waverly hills sanatorium- louisville, ky

Only 5 months late posting this adventure here, but better late than never, right? Last April I had the pleasure of taking one of the late night paranormal tours of the famous tuberculosis sanatorium in Louisville, KY. It’s another one of those locations I’d had my eyes on for years but had never lived close enough to make it a feasible trip. Covid had put the kibosh on most of my travels last year, so when their Facebook page announced there would be some spring tour dates, I bought a ticket ASAP. All of their tours (both the historic and the paranormal) book extremely fast so if you have any desire to visit, keep an eye on their social media for openings and book well in advance if possible.

The hallways seemed endless and had large open windows where patients could be rolled out to receive fresh air and sunshine which were thought to be a key component to combating tuberculosis, even in the dead of winter.

My tour was one of the two hour 10pm-midnights. I would love to schedule a full overnight exploration when I have the time and funds, but honestly those 2 hours gave a pretty thorough and spooky taste of the hospital in the short time I was there. The only real down side is is the limited photography you can take on the paranormal tours. It’s done almost exclusively by moonlight, although they do permit you to keep a flashlight to use in the stairwells. They give you a few opportunities to use your flash in the more notable rooms, but for the most part you will need to book a daytime historical tour if you are wanting some real quality shots of the facility.

Unfortunately I didn’t have any super obvious paranormal encounters on my tour but the guides did a great job sharing some of their personal experiences and those of former guests. They also shared several photographs that had been taken through the years in which ghostly subjects had mysteriously appeared after the photo had been taken. That being said, it was still creepy as hell and there is a definite vibe about the place. There was a point where they take you in a hallway that supposedly has some of the most activity and “shadow people” sightings. Everyone stands along the wall and you are encouraged to stare at the window at the end of this long moonlit hallway. As we gazed there were occasional moments where the light was was blackened out as if someone was crossing the hall way from one room to another. It seemed as though most of us noticed it at the same time but I’m not entirely convinced it wasn’t just our eyes playing tricks on us. Either way it was certainly a bit unsettling! Between my own visit to Waverly and it’s multiple appearances on various paranormal shows and documentaries, I have no doubt that spirits still linger here even though I didn’t encounter them personally.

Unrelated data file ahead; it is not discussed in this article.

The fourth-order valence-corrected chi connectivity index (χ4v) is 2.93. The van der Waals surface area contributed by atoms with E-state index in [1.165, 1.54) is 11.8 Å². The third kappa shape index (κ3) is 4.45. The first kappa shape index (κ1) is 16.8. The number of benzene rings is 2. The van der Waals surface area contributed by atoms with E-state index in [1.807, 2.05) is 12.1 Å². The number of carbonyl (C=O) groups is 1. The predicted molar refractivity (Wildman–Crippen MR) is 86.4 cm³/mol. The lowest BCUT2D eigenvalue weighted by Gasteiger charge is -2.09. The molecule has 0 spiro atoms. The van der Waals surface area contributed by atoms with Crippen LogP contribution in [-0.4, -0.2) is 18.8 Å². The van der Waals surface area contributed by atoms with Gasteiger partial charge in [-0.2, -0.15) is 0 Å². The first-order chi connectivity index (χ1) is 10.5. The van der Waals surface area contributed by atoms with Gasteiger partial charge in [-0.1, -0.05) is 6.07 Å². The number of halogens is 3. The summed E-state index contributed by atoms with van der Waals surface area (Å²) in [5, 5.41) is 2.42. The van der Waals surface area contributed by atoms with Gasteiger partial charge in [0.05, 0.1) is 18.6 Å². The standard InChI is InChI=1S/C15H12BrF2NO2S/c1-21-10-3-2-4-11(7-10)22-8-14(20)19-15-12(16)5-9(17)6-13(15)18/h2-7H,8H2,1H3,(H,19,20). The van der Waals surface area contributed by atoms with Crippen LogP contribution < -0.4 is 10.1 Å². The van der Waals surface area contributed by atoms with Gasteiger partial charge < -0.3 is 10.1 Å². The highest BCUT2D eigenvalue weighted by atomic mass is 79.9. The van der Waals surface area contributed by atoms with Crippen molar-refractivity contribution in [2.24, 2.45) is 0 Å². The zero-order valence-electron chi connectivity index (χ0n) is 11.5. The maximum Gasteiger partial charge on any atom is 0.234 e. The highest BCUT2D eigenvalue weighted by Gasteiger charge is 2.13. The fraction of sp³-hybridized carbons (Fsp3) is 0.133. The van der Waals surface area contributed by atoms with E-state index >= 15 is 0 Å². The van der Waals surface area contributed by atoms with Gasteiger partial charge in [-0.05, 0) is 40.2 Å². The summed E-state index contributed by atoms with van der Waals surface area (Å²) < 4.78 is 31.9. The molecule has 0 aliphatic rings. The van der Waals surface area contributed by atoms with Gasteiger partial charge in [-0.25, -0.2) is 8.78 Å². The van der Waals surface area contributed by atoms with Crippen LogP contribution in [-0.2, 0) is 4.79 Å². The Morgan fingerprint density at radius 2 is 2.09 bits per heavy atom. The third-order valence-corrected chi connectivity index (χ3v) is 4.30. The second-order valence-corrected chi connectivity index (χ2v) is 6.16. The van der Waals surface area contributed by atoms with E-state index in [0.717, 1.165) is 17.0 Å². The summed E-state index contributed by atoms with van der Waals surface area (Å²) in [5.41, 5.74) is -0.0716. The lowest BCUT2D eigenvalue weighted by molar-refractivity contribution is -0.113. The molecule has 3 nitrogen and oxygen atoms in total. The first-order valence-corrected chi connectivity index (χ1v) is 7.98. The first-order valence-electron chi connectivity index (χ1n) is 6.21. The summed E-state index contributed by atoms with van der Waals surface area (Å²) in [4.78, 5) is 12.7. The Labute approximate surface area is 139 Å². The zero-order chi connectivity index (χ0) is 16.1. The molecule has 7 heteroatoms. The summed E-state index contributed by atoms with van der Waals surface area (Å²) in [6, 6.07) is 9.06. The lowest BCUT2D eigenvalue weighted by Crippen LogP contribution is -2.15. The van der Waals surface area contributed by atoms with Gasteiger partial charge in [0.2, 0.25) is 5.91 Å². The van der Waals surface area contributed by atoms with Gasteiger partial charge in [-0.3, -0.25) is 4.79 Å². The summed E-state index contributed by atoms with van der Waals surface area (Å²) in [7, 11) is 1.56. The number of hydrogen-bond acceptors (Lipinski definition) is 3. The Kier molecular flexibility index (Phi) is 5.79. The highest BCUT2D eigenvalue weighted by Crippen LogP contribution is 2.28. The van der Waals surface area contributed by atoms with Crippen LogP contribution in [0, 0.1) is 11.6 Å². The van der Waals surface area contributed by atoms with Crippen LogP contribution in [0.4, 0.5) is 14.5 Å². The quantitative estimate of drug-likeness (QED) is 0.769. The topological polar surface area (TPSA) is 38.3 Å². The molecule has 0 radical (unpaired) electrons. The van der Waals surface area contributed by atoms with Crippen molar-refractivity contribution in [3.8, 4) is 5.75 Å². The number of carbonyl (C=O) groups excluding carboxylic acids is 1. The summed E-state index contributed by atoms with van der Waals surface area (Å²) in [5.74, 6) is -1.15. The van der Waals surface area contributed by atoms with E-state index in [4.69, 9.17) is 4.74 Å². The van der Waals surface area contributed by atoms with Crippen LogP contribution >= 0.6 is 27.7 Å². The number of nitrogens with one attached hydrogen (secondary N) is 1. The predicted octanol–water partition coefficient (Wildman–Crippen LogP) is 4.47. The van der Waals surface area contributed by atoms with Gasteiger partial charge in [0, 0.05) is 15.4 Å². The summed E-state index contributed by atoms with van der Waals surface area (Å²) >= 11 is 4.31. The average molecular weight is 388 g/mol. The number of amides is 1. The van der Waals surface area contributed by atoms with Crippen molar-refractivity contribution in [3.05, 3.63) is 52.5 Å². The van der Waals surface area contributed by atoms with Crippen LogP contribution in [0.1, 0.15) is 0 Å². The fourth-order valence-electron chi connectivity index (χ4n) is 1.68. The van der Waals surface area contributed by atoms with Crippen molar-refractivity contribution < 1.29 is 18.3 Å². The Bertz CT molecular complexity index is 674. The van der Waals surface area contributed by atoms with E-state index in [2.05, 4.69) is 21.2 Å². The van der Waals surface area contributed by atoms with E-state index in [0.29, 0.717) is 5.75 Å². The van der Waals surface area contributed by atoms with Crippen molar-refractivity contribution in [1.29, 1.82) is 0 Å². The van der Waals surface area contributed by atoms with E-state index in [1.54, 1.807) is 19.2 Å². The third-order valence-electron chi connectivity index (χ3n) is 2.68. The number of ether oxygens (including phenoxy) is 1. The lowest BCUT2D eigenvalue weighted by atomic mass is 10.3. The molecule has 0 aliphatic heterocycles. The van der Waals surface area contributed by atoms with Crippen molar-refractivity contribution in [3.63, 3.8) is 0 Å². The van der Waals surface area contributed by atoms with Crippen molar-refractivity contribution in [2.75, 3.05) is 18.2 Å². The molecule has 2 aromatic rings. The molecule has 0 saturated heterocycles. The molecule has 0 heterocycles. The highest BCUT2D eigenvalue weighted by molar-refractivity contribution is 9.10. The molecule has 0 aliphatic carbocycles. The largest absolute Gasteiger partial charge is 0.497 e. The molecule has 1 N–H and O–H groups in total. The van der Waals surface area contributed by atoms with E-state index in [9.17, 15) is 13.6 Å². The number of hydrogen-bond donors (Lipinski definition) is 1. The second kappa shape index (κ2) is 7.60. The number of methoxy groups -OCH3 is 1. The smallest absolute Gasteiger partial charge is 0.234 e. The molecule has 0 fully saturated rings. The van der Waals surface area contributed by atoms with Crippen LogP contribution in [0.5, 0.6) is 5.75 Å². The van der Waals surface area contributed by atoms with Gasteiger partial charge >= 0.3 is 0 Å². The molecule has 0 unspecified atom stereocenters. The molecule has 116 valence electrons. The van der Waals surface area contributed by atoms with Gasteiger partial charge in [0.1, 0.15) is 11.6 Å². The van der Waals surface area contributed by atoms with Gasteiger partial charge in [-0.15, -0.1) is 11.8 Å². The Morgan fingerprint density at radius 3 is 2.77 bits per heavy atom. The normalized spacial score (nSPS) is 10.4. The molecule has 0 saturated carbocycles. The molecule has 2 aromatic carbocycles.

Photo taken by my friend Sydney when she visited Waverly several years ago. This figure is not a tour guide or another human visitor…”He” showed up in her photo after it was taken…
The infamous body chute. Originally used for the staff members to travel up the hill to work in inclement weather and to transport goods and supplies to the hospital. It became a means to discreetly transport the deceased bodies out of the building without other patients seeing them to keep their morale high during the peak of the epidemic when the amount of deaths were almost too high to manage.
Room 502 where it is believed a nurse hung herself. Some rumors say she was pregnant by a doctor who wanted nothing to do with her or the baby.
The hall where Timmy the little ghost boy will occasionally roll a ball back out to visitors and volunteers of the museum.

I am so grateful for the work that has been put in to preserving this stunning piece of architecture. Waverly Hills is for sure a must visit for those seeking both a rich history lesson and some paranormal thrills.

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